Try Eating This Way For One Week & See What Happens

When it comes to what and how you eat, I'm a big fan of you doing you. Eating based on other people's food rules is what gets us all into trouble, so if you feel your best eating vegetarian, or avoiding spicy food, or eating your breakfast standing up at the kitchen counter — great. I'm not going to tell you what to do. But, this week, I am going to offer you a challenge.

It's a challenge I accepted myself, the very first week I quit dieting and began intuitive eating. While it's utterly simple, it is by no means easy. (But, really, when has easy ever taken you anywhere good?) I still do my damndest to accept this challenge every day, because it's worth it. It's a true game changer, and one I think that literally every person who tries it will benefit from. That's a bold claim, I realize. But I don't make this promise lightly. There is no right way to eat, but this habit will never, ever steer you wrong.

The Challenge: One meal a day with no distractions.

The Timeline: One week.

The Fine Print: The definition of "distraction" shall include, but not be limited to, your phone, a book, music, podcasts, or the TV. And don't get sneaky with all that, "Um, I don't have cable. I just use Netflix and Hulu, so it's not actually TV, okay?" If there are people doing something on a screen for your entertainment, I don't care what kind of cable it's coming through. That's TV, so turn it off, buster. Distraction is any kind of outside stimulus; it's anything other than you and the food on your plate — including another person.

This practice is essentially Mindfulness For Dummies. Mindfulness sounds like one of those daunting, life-changing goals, where you have to go live on a mountain for a while in order to do it right. But the truth is, even applying it to a tiny slice of your day will radically change that part of your day, and there's a very real ripple effect into the rest of your life.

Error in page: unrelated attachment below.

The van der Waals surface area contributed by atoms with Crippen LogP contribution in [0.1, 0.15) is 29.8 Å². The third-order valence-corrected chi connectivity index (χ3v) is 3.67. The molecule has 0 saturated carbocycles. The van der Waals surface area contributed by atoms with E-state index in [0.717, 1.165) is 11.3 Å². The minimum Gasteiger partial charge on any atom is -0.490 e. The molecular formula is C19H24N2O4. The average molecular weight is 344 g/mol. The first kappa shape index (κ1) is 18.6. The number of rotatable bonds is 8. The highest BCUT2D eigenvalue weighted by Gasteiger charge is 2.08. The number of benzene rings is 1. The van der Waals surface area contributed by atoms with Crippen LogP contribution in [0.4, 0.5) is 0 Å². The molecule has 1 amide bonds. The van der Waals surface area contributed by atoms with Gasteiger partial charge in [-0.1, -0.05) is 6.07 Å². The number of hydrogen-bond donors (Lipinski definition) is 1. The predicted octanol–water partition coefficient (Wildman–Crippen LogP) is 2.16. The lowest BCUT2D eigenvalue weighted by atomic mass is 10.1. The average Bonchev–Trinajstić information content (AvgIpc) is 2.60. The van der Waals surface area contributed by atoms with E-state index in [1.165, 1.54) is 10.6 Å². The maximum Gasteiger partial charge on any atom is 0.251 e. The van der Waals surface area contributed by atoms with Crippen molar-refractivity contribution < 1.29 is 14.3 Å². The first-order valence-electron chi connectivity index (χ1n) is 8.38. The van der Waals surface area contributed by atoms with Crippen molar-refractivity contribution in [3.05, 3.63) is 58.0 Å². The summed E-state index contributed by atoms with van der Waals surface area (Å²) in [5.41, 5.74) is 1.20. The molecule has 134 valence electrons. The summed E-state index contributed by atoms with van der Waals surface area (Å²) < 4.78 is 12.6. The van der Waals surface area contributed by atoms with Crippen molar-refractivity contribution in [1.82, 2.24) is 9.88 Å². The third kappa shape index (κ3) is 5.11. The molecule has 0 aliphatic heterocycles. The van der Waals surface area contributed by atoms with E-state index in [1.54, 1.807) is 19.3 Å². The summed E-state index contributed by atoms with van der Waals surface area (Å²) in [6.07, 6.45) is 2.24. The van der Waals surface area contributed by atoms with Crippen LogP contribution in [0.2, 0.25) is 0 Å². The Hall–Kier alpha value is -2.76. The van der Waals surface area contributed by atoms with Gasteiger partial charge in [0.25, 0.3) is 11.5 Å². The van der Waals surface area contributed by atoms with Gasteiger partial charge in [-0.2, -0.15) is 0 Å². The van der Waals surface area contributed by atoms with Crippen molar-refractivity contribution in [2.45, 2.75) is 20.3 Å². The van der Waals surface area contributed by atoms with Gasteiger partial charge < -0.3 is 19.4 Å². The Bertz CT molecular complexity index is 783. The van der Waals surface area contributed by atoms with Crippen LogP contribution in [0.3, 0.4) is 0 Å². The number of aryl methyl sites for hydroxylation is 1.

When you apply mindfulness to a meal, it will not only change that meal, but every other meal you eat. Here are some of the things that happen when you delete distractions from mealtime.
The Anti-Diet Project is an ongoing series about intuitive eating, sustainable fitness, and body positivity. You can follow Kelsey's journey on Twitter and Instagram at @mskelseymiller or #antidietproject (hashtag your own Anti-Diet moments, too!). Curious about how it all got started? Check out the whole column, right here. Got your own story to tell? Send me a pitch at kelsey.miller@refinery29.com. If you just want to say "Hi," that's cool, too.
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Photographed by Alexia Anna Basile.
1. You taste more.

Think about the way you eat a chocolate chip cookie, fresh out of the oven. Think about how conscious you are of this being a pleasurable experience, and how alert your senses are — taking in the aroma, heat, and melty deliciousness.

Now think about how you eat candy at the movies: tossing the pieces into your mouth, unconsciously nibbling as you focus on the screen. It's good, but it's no cookie-fresh-from-the-oven experience. I don't know about you, but I don't usually think about stopping until the box is empty. It's not because I'm engaging it some disordered, binge behavior. It's just because I'm not paying attention.

Eating mindlessly is not a crime. I still love my Raisinets and popcorn combination at the movies. But because I'm in the habit of eating mindfully at other times, I now have that instinct in my back pocket, even when I'm watching Leonardo DiCaprio get mauled by a bear in The Revenant. It pops up every now and then to say, "Hey, are you still digging those Raisinets? Okay, cool. Holy shit, how is that bear still alive?! He shot him!"
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Photographed by Alexia Anna Basile.
2. Food becomes more satisfying.

Obvious, right? When you put a little effort into tasting and experiencing your food, you stand a far better chance of being satisfied than when you're just putting a sandwich into your body as fast as you can.